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1 - The Experience of Nature

from Part I - The Experience of Nature

Published online by Cambridge University Press:  03 February 2022

Stephen Trudgill
Affiliation:
University of Cambridge
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Summary

Why do we1 want to keep anything? Surely it is because it means something to us? Isn’t it because we value qualities like usefulness and the ways in which we can cherish memories and meaningful associations? We may keep things which make life easier, help us in day-to-day living and might assist us in some future difficult time. We may also value those things with enriching associations – something we found on a memorable day; something which appealed to us for its form and beauty, its intricacy, diversity or simplicity; something inherited from an ancestor or given to us by a friend or parent. Or it can be something we did not know about but which we found out about in the media or which a teacher, parent or mentor told us was rare, valuable, a privilege to have. Thus, the meaning can be discovered by yourself or a meaning can be given to you by someone else which then becomes significant to you. Whatever the many reasons for keeping something, it is the value and the meanings which make us cherish it: the meanings vary widely, but meanings there have to be. Hence the subtitle of the book: Perspectives on Meanings and Motivations. Meanings are the key.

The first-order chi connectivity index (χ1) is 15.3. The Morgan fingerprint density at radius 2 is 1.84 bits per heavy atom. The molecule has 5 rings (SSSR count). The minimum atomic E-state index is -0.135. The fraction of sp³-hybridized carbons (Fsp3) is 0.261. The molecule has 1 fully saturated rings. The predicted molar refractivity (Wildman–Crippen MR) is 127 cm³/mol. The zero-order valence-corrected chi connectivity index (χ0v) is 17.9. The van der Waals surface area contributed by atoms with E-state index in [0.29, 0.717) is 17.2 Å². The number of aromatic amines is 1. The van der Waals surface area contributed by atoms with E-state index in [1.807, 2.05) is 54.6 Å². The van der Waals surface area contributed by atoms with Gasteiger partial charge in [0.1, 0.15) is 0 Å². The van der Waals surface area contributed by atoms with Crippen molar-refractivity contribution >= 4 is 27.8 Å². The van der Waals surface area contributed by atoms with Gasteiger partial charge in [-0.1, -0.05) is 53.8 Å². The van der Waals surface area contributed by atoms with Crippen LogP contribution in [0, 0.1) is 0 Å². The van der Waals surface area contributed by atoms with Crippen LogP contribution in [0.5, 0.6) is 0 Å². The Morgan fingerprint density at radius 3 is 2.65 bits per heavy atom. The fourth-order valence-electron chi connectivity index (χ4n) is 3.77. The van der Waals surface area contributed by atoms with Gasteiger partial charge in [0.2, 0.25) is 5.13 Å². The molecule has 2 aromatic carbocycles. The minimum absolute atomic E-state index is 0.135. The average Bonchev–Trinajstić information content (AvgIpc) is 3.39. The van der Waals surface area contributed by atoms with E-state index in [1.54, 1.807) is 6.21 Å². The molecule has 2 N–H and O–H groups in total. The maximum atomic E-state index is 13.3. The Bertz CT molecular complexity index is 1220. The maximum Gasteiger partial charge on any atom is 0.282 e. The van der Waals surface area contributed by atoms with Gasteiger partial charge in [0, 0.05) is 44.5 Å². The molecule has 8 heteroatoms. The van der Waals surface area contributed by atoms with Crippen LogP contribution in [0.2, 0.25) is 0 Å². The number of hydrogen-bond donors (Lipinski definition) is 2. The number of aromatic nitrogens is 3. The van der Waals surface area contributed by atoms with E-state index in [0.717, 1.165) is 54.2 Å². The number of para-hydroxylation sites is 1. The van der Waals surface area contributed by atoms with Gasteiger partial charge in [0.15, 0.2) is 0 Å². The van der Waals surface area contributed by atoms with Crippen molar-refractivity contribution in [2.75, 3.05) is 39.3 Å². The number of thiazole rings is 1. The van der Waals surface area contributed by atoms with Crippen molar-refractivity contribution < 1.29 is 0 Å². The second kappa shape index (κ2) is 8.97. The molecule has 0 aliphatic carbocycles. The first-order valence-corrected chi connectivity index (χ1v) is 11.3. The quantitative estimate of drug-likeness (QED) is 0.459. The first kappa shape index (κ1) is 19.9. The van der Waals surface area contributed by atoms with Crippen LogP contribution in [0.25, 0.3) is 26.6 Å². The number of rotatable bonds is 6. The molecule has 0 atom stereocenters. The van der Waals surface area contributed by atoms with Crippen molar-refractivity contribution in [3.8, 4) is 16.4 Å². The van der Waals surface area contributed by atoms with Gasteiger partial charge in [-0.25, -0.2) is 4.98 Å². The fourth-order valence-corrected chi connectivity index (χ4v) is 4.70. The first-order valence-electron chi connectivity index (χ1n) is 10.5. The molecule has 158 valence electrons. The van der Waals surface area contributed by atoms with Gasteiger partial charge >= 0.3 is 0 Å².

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Why Conserve Nature?
Perspectives on Meanings and Motivations
, pp. 3 - 62
Publisher: Cambridge University Press
Print publication year: 2022

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